Our Food System Hurts Farmers, Consumers and the Earth. We Can Build a Movement to Change It

Anthony Flaccavento January 17, 2020

Rep. Chellie Pingree (D-Maine) speaks at a news conference with farmers and ranchers supporting the Green New Deal and farm policy reform in Washington, D.C. The local foods movement has made half a revolution, but for the other half we need a million-person food movement and a Green New Deal, argues Anthony Flaccavento.

Amer­i­cans cher­ish the fam­i­ly farm.” Most are also hap­py to be able to buy local foods at farm­ers mar­kets, gro­cers or their favorite restaurants.

In the mar­ket­place, con­sumers are send­ing the mes­sage that they want more sus­tain­able and organ­ic food, sales of which exceed­ed $50 bil­lion last year. And the vast major­i­ty of peo­ple in our nation believe that cli­mate change is real, and that urgent action needs to be taken.

While there is some vari­abil­i­ty depend­ing upon one’s polit­i­cal affil­i­a­tion, Democ­rats and Repub­li­cans alike hold these views. If this is what we col­lec­tive­ly believe, across par­ty, then sure­ly our pol­i­tics and pub­lic poli­cies sup­port these pri­or­i­ties, right?

Well, not so much.

While there has been real progress in sup­port­ing local and sus­tain­able farm­ing in the past few Farm Bills, the fact remains that the local and organ­ic por­tion of our food sys­tem con­tin­ues to reside on the mar­gins of fed­er­al research, train­ing and exten­sion and finan­cial investment.

There’s good news here, to be sure: The 2018 Farm Bill des­ig­nat­ed $40 mil­lion per year for research and exten­sion to sup­port organ­ic farm­ing. It also increased funds to help farm­ers mak­ing the tran­si­tion to organ­ic practices.

Sup­port for local food infra­struc­ture has also been increased some­what, with a num­ber of past pro­grams now con­sol­i­dat­ed as LAMP, the Local Agri­cul­ture Mar­ket­ing Program.

While this increased fed­er­al sup­port for sus­tain­able farm­ing is indeed good news, it remains an extra­or­di­nar­i­ly small piece of U.S. Depart­ment of Agriculture’s (USDA) pie. By com­par­i­son, pay­ments to com­mod­i­ty grow­ers, who are over­whelm­ing­ly large-scale, con­ven­tion­al farm­ers, have been aver­ag­ing over $20 bil­lion per year — that’s five hun­dred times as much as the organ­ic farm­ing research allo­ca­tion. And near­ly two-thirds of that $20 bil­lion goes to the largest farm­ers, accord­ing to USDA data and an analy­sis by the Amer­i­can Enter­prise Institute.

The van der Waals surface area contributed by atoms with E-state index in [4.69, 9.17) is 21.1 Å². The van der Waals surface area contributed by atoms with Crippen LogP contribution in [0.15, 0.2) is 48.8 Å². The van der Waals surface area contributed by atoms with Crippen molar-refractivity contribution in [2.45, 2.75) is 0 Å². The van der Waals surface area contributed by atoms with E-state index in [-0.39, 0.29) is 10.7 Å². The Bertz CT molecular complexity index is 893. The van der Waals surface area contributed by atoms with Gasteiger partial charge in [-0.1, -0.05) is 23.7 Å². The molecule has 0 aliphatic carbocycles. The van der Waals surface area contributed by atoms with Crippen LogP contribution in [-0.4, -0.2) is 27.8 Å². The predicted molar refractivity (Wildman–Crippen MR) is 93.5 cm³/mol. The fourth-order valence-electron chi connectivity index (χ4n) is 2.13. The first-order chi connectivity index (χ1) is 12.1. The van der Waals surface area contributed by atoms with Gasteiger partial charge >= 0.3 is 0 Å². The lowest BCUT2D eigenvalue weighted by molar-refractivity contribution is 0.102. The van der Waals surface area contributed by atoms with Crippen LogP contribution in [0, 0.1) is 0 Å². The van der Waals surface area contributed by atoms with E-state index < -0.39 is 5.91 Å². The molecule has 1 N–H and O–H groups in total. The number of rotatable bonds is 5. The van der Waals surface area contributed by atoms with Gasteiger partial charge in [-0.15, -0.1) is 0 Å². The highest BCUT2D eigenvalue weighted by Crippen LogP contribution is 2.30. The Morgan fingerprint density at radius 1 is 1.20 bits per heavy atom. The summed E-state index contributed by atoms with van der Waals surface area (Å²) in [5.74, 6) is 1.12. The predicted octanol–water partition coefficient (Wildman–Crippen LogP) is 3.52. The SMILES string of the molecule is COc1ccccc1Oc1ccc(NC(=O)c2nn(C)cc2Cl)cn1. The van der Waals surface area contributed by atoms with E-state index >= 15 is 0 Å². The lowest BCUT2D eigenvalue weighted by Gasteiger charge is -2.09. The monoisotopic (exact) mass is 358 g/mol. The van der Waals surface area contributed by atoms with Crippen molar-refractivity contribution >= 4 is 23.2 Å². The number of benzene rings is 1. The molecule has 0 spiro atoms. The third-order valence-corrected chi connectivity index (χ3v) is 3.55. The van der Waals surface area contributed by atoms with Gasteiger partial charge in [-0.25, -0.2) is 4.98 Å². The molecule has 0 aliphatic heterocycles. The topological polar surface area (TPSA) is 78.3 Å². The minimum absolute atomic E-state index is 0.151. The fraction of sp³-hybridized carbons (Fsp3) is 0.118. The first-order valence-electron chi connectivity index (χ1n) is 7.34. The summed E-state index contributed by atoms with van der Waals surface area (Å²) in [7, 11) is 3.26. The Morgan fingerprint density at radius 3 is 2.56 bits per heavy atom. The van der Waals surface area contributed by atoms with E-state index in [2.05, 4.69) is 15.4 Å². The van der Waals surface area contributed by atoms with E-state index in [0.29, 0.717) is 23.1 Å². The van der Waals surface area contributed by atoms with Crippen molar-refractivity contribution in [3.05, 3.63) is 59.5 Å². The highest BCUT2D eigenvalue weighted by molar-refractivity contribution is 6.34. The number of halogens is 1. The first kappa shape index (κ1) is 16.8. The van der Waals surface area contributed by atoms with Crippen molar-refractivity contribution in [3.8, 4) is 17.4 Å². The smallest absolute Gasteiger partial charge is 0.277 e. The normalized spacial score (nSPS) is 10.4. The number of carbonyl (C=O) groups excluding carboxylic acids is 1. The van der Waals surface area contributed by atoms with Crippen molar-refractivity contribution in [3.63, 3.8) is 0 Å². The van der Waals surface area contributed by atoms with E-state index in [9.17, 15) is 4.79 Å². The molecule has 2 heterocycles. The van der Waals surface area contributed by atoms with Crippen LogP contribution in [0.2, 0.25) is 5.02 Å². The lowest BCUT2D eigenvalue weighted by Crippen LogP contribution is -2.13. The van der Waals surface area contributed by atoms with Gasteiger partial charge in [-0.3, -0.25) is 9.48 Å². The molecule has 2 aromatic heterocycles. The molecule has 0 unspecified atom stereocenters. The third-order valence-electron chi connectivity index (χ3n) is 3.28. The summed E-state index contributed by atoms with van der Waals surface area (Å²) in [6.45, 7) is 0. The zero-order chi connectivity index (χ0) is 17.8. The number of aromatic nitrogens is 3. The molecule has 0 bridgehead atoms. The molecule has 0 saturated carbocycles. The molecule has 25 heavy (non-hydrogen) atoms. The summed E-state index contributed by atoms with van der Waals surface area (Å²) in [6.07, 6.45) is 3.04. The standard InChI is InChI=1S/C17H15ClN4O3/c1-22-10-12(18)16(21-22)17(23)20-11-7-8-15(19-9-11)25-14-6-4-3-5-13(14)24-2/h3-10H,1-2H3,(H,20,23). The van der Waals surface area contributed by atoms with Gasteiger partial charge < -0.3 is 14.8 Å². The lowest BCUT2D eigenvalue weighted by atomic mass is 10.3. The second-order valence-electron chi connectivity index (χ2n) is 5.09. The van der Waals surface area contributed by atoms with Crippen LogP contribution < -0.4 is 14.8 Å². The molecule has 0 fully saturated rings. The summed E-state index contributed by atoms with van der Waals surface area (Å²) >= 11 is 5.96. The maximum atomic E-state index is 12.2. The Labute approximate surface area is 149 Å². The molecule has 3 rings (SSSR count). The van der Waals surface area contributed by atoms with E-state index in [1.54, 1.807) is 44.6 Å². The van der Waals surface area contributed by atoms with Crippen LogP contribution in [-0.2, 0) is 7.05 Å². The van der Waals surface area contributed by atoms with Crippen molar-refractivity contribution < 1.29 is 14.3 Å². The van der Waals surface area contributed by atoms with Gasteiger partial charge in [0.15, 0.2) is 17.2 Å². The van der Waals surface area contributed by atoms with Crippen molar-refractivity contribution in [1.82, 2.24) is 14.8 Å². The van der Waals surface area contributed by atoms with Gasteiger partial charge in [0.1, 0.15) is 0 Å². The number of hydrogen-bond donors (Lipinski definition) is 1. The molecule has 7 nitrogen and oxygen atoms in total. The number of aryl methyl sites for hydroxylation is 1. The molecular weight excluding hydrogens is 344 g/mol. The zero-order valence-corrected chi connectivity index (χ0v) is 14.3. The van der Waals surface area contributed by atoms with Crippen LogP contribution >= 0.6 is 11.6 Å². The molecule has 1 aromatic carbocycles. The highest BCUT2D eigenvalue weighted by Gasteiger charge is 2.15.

Even on a per-acre basis, the biggest 10 per­cent of farm­ers receive near­ly two-and-a-half times the sub­sidy pro­vid­ed to mid-size farm­ers. With the cur­rent struc­ture of the crop insur­ance and risk man­age­ment pro­grams, these big farm­ers are sub­si­dized to get big­ger still, includ­ing rais­ing annu­al crops on eco­log­i­cal­ly vul­ner­a­ble land.

Forty years after Earl Butz told farm­ers to get big or get out,” almost every­thing about our sys­tem leads to exact­ly that.

Cli­mate-change leg­is­la­tion, where it has mate­ri­al­ized at all, has rarely con­sid­ered the role that agri­cul­ture must play in slow­ing and mit­i­gat­ing its impacts. The encour­ag­ing excep­tion here is recent state laws that incen­tivize and reward farm­ers for soil-build­ing, car­bon-seques­ter­ing prac­tices. Cal­i­for­nia and Mary­land pro­vide exam­ples here, with Vir­ginia and oth­er states con­sid­er­ing sim­i­lar laws.

On the oth­er hand, the Trump admin­is­tra­tion is ignor­ing crit­i­cal cli­mate-relat­ed research by its own staff at USDA, while mar­gin­al­iz­ing and cut­ting the fund­ing to region­al cli­mate-resilience hubs launched just a few years ago.

And the cur­rent admin­is­tra­tion is all in on the get big or get out” doc­trine, with labor, safe­ty and anti-trust enforce­ment accom­mo­dat­ing the agribusi­ness giants, rather than pro­tect­ing work­ers and fam­i­ly farmers.

Clear­ly, there’s an extreme dis­con­nect between our pub­lic pol­i­cy, on the one hand, and what would be good for con­sumers, fam­i­ly farm­ers and the ecosys­tem, on the oth­er hand.

This bat­tle has been waged for a few decades now, and though they’re remark­ably per­sis­tent and effec­tive, the Nation­al Sus­tain­able Agri­cul­ture Coali­tion and oth­er healthy farm­ing advo­cates are sim­ply out-gunned by Big Ag’s lob­by­ists. As a result, farm and food pol­i­cy takes baby steps in the right direc­tion, but nev­er address­es the fun­da­men­tal imbal­ances and prob­lems that dom­i­nate and dis­tort the system.

What can we do to change this?

Accord­ing to a 2016 sur­vey by Mar­ket Research, about 12 per­cent of adults in the U.S. report that they shop at farm­ers mar­kets. That trans­lates to about 25 mil­lion people.

Oth­er research, includ­ing a 2018 study from the Uni­ver­si­ty of Wis­con­sin-Madi­son, indi­cates that on aver­age, farm­ers mar­ket shop­pers are younger, with more for­mal edu­ca­tion and income than the pop­u­la­tion as a whole. While my own expe­ri­ence shows that peo­ple across the eco­nom­ic spec­trum can and do buy gro­ceries at farm­ers mar­kets, it’s safe to say that the largest pro­por­tion of farm­ers mar­ket shop­pers are edu­cat­ed about and com­mit­ted to healthy eating.